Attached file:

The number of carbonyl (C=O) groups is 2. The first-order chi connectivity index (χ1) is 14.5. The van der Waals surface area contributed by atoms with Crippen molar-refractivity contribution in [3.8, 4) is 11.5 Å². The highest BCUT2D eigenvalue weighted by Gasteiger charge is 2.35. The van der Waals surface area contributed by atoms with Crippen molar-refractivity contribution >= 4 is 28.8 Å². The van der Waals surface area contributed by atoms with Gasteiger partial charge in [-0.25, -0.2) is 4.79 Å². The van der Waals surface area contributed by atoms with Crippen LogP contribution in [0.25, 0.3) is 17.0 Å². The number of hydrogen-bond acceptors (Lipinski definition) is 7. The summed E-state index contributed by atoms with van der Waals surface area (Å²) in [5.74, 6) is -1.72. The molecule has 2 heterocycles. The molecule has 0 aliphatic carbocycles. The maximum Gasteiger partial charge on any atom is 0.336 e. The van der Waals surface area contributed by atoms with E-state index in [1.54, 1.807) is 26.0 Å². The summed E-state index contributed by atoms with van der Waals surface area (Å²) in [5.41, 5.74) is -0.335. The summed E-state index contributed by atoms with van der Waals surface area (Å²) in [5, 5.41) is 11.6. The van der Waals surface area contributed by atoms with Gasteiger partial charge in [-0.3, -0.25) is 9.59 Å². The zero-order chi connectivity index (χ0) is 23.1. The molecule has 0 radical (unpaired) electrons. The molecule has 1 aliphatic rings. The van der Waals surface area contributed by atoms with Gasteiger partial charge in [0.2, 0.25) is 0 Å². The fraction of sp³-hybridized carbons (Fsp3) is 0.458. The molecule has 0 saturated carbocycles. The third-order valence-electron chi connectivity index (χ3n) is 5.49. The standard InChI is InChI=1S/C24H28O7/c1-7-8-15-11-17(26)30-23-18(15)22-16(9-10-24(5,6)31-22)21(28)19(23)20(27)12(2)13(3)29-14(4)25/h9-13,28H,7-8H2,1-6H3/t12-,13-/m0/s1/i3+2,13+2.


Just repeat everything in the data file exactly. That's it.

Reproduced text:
The number of carbonyl (C=O) groups is 2. The first-order chi connectivity index (χ1) is 14.5. The van der Waals surface area contributed by atoms with Crippen molar-refractivity contribution in [3.8, 4) is 11.5 Å². The highest BCUT2D eigenvalue weighted by Gasteiger charge is 2.35. The van der Waals surface area contributed by atoms with Crippen molar-refractivity contribution >= 4 is 28.8 Å². The van der Waals surface area contributed by atoms with Gasteiger partial charge in [-0.25, -0.2) is 4.79 Å². The van der Waals surface area contributed by atoms with Crippen LogP contribution in [0.25, 0.3) is 17.0 Å². The number of hydrogen-bond acceptors (Lipinski definition) is 7. The summed E-state index contributed by atoms with van der Waals surface area (Å²) in [5.74, 6) is -1.72. The molecule has 2 heterocycles. The molecule has 0 aliphatic carbocycles. The maximum Gasteiger partial charge on any atom is 0.336 e. The van der Waals surface area contributed by atoms with E-state index in [1.54, 1.807) is 26.0 Å². The summed E-state index contributed by atoms with van der Waals surface area (Å²) in [5.41, 5.74) is -0.335. The summed E-state index contributed by atoms with van der Waals surface area (Å²) in [5, 5.41) is 11.6. The van der Waals surface area contributed by atoms with Gasteiger partial charge in [-0.3, -0.25) is 9.59 Å². The zero-order chi connectivity index (χ0) is 23.1. The molecule has 0 radical (unpaired) electrons. The molecule has 1 aliphatic rings. The van der Waals surface area contributed by atoms with Gasteiger partial charge in [0.2, 0.25) is 0 Å². The fraction of sp³-hybridized carbons (Fsp3) is 0.458. The molecule has 0 saturated carbocycles. The third-order valence-electron chi connectivity index (χ3n) is 5.49. The standard InChI is InChI=1S/C24H28O7/c1-7-8-15-11-17(26)30-23-18(15)22-16(9-10-24(5,6)31-22)21(28)19(23)20(27)12(2)13(3)29-14(4)25/h9-13,28H,7-8H2,1-6H3/t12-,13-/m0/s1/i3+2,13+2.